Many foreign telecommunications companies are owned or controlled by the government. Even those not government-owned or controlled are regulated by the government and will normally cooperate when their government requests assistance in monitoring specific lines.
Under these circumstances, it is easy to intercept and monitor telephone, fax, e-mail, computer, and any other form of electronic communications. A typical communications monitoring scenario might be as follows:
The cost and technology for developing a significant intercept capability is now well within the capability of many corporations, criminal syndicates, or terrorist groups in addition to foreign governments. The equipment for this can be obtained easily by almost anyone.
You must assume that all overseas telecommunications that would be valuable to another government, company, or group will be intercepted, recorded, organized into reports, and reviewed by the persons for whom that information has value. Although that will not be true in every case, the likelihood is sufficiently great that you cannot afford to assume otherwise if compromise of the information would be a significant loss. In most cases, it is virtually impossible to detect when telecommunications are being intercepted and monitored.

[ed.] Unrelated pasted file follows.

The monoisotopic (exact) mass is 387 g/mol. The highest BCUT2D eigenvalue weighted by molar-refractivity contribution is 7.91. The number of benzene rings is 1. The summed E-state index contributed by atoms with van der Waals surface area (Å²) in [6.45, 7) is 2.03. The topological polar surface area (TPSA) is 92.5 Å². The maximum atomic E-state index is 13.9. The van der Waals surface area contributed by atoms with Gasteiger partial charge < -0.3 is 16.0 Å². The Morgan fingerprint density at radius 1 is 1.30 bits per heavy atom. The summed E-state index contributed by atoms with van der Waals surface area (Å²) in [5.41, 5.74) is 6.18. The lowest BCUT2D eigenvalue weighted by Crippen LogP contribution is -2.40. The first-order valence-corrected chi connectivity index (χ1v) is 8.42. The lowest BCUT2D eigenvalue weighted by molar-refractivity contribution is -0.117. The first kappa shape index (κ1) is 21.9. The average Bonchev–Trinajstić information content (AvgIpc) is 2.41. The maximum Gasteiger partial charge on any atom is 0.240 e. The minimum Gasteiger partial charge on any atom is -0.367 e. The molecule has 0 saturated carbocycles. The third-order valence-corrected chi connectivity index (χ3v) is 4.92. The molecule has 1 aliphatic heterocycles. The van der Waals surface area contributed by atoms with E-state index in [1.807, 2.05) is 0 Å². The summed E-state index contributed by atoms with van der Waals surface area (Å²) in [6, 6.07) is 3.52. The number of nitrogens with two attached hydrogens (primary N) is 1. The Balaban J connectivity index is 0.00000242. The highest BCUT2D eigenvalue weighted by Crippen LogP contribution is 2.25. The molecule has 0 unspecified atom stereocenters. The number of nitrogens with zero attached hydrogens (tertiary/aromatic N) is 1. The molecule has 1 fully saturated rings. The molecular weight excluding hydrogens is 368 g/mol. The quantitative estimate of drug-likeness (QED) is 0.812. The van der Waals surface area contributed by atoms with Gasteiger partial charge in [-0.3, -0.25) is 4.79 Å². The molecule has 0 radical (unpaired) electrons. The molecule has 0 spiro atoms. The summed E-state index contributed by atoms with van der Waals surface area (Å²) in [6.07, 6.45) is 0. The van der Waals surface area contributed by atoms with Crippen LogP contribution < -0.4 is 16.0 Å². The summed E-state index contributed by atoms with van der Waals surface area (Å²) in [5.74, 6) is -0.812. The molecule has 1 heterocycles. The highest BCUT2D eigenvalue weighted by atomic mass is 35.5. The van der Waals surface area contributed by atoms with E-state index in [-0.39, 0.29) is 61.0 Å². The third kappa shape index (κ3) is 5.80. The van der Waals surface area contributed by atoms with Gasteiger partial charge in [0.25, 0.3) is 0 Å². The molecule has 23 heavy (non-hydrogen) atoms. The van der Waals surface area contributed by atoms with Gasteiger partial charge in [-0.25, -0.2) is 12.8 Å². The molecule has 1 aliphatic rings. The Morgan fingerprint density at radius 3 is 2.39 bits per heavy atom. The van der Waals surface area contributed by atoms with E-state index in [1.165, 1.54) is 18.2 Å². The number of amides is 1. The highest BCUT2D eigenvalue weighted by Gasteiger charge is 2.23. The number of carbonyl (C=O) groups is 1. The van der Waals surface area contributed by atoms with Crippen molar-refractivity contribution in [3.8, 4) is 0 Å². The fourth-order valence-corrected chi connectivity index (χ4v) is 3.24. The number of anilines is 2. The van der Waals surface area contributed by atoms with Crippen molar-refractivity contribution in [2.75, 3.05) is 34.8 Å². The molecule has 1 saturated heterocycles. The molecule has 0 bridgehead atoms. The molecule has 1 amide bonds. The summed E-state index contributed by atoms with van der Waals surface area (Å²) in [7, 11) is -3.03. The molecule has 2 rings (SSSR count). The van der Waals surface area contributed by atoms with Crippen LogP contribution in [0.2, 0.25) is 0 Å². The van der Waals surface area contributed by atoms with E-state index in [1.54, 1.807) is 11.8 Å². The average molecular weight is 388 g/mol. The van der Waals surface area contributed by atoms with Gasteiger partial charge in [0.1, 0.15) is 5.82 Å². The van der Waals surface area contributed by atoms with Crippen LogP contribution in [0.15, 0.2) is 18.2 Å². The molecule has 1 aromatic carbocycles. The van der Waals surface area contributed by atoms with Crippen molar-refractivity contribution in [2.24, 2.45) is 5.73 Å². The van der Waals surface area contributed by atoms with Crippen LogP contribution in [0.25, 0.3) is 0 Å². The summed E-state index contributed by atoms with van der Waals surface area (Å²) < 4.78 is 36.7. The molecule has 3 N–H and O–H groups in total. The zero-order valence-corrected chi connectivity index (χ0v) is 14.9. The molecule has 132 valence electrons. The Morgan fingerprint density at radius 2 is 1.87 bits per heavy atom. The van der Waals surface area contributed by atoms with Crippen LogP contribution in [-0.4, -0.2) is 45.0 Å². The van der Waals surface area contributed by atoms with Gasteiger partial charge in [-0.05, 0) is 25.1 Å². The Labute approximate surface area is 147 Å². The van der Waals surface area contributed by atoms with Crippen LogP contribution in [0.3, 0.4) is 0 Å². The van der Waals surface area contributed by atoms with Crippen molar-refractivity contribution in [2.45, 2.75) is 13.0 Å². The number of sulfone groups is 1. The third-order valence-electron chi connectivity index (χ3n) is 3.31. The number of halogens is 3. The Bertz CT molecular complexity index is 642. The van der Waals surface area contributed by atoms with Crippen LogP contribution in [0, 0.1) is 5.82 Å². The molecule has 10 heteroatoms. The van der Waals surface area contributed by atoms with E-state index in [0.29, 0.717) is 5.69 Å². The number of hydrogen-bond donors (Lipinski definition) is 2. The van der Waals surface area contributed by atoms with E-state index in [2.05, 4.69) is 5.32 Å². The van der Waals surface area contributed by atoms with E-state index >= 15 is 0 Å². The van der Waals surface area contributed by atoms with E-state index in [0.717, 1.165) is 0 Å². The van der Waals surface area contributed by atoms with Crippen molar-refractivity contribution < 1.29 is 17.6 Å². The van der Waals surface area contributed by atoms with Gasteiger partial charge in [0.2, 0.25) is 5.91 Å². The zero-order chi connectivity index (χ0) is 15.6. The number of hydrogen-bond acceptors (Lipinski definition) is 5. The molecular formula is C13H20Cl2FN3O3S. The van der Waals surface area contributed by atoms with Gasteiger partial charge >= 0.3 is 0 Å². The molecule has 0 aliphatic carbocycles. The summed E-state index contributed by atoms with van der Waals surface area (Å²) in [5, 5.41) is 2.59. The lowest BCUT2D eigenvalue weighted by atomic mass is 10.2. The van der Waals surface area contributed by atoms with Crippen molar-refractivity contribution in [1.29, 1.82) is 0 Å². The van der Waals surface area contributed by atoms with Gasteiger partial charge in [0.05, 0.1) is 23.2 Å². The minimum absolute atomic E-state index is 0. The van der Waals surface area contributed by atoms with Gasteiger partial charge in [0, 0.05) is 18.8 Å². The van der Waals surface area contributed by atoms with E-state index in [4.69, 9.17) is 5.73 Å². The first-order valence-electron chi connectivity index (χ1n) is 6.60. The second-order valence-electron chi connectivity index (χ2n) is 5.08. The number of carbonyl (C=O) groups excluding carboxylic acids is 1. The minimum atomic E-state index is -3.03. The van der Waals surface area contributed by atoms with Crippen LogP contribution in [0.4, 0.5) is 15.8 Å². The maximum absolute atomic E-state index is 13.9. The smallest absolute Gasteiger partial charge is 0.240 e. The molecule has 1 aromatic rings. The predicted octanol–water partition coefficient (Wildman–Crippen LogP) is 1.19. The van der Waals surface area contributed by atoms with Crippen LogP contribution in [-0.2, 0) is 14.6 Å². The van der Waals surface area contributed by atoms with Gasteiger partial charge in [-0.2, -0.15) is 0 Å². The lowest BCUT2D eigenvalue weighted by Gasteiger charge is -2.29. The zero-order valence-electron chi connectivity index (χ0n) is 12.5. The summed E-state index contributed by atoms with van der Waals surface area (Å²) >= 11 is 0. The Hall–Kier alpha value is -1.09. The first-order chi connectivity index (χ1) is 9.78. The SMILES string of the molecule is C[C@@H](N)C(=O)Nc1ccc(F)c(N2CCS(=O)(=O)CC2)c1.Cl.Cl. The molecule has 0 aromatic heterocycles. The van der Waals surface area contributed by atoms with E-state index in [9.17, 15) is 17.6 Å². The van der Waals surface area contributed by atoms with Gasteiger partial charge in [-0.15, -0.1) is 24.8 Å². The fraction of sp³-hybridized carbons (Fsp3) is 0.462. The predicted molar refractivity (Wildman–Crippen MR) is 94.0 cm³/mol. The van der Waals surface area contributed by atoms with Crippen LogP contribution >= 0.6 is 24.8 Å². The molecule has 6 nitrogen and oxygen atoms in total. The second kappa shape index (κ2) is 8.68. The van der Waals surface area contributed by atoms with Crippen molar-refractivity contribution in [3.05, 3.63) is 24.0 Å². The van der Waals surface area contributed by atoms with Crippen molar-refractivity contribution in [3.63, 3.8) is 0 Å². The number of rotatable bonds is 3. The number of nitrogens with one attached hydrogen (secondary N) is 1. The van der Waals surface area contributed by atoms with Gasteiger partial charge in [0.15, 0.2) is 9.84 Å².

This leaves three alternatives:
Access to telephones, fax machines and computers should be controlled to reduce the possibility of tampering. Telephones can be adjusted so that they act as transmitters even after they are hung up. Conversations near a phone may be transmitted to the foreign countrys phone system switching facility and can be monitored from anywhere between the phone and that facility. Computers and fax machines can be tampered with to facilitate monitoring that bypasses the encryption system.
Security procedures should be followed carefully when operating any computer linked to an outside network or telephone system.
Related Topics: For more technical information on various types of technical operations, see Intercepting Your Communications, Computer Vulnerabilities and Bugs and Mikes in the Vulnerability to Technical Operations module.